Tucked against an Ohio River levee in Rubbertown sits a plain brick building that on many rainy days is all that stands between nature’s fury and deadly flooding that could impact tens of thousands of residents. [C-J/AKN]

Millions of unbanked consumers unable to open a traditional bank account have turned to prepaid debit cards in recent years. But now these reloadable, and often untraceable, cards have also become a method of choice for criminals to transport a large amount of cash from one place to another. A new device aims to make it easier for police to seize these ill-gotten funds, but some advocates worry the card scanner could be putting legitimate prepaid card users’ civil rights at risk. [Consumerist]

Participants had the opportunity to literally take a walk down memory lane Saturday as they participated in the fourth annual Historic Downtown Walking Tour hosted in conjunction with the Eastern Kentucky Military Historical Society. [Ashland Independent]

Since 2009 the people of Dimock, Pennsylvania, have insisted that, as natural gas companies drilled into their hillsides, shaking and fracturing their ground, their water had become undrinkable. It turned a milky brown, with percolating bubbles of explosive methane gas. People said it made them sick. [ProPublica]

PNC Bank has agreed to pay millions of dollars to the University of Kentucky’s marketing partner to be the school’s “official” bank, with the school getting 70 percent of the proceeds. [Business First]

Muhammad Ali grew up in a poor neighbourhood in segregated Louisville, Kentucky, in the 1950s. Sixty years later, segregation has yet to lose its grip on the city. [BBC]

A co-defendant in the alleged prostitution ring involving lawmakers and police officers gave an interview with detectives alleging a Frankfort Police major knew the details in the kidnapping of a minor. Wonder when they’ll start getting into the drug ring? And maybe more into the legislative ring? Guess it’ll take a while. COUGH. [State Journal]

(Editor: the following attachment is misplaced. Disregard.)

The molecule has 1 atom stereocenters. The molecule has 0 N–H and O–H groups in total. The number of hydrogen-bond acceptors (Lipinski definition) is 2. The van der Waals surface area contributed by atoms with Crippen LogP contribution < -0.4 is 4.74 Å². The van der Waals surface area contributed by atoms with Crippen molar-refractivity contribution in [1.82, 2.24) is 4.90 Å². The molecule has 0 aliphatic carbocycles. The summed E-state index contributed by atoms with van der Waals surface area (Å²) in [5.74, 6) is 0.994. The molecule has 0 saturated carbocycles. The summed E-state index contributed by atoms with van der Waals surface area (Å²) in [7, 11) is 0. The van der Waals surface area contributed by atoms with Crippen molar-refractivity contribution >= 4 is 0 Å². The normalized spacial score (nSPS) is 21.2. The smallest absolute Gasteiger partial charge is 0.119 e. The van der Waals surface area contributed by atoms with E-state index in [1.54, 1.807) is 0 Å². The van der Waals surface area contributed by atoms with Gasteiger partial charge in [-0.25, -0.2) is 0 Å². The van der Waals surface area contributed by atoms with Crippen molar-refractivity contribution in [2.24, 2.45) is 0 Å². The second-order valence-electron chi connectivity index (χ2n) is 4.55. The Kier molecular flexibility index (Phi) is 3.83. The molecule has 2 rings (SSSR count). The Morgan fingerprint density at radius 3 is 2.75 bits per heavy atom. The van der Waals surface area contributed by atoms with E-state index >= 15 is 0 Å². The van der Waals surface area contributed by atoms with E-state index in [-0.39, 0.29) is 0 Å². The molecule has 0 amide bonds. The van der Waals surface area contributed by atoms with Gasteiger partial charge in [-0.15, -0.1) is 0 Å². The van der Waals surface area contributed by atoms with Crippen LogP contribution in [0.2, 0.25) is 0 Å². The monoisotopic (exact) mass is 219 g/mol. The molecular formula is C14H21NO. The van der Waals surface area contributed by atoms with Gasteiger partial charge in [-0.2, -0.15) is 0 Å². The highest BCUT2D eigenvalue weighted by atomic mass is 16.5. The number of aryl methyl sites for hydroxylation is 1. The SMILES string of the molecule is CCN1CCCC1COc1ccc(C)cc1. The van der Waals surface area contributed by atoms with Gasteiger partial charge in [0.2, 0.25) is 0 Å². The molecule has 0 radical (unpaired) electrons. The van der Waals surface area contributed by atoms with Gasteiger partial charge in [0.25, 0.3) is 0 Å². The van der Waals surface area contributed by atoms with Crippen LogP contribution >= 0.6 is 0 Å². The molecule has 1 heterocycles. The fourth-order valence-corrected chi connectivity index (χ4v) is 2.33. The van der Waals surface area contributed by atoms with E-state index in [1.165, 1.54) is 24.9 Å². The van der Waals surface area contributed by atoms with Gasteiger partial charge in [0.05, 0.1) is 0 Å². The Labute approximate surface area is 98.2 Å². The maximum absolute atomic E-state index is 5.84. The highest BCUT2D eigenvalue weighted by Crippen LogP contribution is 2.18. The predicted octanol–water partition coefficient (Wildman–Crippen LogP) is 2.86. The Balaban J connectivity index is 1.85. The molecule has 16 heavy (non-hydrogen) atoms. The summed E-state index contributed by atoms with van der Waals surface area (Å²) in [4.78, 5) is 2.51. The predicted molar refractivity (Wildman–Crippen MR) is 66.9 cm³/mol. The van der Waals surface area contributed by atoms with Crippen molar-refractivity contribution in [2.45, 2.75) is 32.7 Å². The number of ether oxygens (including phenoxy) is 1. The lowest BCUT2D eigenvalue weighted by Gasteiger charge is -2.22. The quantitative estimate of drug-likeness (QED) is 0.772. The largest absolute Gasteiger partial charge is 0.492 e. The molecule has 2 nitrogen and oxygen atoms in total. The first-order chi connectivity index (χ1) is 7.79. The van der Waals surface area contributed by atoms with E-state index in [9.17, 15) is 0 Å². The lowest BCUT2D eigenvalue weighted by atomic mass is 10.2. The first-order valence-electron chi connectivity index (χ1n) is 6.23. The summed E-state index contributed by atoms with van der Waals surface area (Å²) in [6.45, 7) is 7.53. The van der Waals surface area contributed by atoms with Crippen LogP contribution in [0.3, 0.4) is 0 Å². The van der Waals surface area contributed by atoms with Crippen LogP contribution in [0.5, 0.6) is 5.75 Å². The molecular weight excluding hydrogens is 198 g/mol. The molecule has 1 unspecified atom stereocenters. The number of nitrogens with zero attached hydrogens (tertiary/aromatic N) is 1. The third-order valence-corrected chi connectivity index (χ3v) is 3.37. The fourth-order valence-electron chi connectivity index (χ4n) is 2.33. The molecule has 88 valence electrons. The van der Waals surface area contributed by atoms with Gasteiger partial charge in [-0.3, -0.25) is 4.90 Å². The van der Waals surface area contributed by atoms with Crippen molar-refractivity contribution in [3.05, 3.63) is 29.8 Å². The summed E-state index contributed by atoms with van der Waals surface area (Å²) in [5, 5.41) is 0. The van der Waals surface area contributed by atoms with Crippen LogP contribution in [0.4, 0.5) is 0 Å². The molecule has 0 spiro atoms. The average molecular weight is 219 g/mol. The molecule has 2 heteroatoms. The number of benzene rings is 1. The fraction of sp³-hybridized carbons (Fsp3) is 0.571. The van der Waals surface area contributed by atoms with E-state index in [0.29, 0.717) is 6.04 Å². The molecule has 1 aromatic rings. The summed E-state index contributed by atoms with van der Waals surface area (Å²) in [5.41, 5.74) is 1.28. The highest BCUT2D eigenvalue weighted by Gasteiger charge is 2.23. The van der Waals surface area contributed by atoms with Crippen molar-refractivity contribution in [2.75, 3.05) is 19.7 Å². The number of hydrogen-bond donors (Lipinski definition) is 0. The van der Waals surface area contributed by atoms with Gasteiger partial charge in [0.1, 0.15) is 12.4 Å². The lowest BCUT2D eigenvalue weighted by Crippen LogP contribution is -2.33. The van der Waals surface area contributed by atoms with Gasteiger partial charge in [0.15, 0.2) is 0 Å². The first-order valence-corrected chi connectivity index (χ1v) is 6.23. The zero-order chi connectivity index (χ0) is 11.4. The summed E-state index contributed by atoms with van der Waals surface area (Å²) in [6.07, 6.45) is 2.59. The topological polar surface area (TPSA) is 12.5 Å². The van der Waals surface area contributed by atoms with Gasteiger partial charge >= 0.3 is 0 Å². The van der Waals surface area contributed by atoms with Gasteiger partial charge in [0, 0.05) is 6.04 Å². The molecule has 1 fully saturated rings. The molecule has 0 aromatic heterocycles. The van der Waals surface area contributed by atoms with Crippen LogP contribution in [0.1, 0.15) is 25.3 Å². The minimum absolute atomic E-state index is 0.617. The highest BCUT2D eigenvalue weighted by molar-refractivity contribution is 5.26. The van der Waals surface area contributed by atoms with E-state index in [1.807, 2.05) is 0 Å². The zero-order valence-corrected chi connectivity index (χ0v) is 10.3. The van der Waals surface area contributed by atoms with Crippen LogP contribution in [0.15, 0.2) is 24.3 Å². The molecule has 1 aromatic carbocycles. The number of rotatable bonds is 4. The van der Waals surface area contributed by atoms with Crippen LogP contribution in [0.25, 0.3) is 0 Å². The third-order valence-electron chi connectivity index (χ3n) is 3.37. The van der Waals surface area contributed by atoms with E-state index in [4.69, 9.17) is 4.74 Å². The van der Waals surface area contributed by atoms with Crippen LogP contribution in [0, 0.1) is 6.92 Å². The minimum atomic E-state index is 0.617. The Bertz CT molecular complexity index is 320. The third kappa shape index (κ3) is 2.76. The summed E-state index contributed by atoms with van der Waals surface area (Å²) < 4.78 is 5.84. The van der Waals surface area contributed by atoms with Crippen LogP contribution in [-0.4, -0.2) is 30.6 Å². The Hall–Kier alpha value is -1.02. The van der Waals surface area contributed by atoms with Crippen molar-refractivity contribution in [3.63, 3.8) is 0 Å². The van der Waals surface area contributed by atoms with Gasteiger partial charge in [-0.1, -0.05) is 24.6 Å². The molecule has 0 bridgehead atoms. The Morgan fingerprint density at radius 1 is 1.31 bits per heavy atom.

You can’t fix this level of stupidity and hatred. A top aide to Donald Trump on Monday slammed President Obama for previously lauding Islam’s cultural contributions. [The Hill]

Over the past few days, top Republicans have given hints that they are considering some gun control measures in the wake of the mass-shooting at a gay nightclub in Orlando. That’s a sea change for GOP leaders who have typically blocked any new restrictions on gun ownership, citing Second Amendment rights. [WFPL]

Stop exploiting LGBT issues to demonize Islam and justify anti-Muslim policies. [The Intercept]

Kentucky Gov. Matt Bevin spoke this past weekend at a Utah retreat organized by Mitt Romney, the 2012 Republican presidential nominee who has been one of the most outspoken critics of Donald Trump. [H-L]

Scenes from Donald Trump’s rally at the Greensboro Coliseum in North Carolina Tuesday will keep the writer Jared Sexton, who teaches at Georgia Southern University, awake at night. [HuffPo]

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Fun Times At UK & UofL Lately

Tuition and salaries will increase at the University of Kentucky next year. Next week, the UK Board of Trustees is expected to pass a 5 percent tuition increase for in-state students and a 2 percent raise for employees. Tuition for out-of-state students will increase 8.5 percent. [H-L]

What we do know — what I’ve known my entire life — is that the sight of two men kissing is a stunning, terrifying thing. A dangerous thing. A thing that inspires fury and fear and violence and, yes, murder. [HuffPo]

A leading University of Louisville surgeon says that staffing cuts by KentuckyOne Health at U of L Hospital have rendered it “unsafe” for the care of seriously ill and injured patients. [C-J/AKN]

CIA director John Brennan said on Saturday that he expects 28 redacted pages of a congressional report on 9/11 to be published and that he supports their release. [The Hill]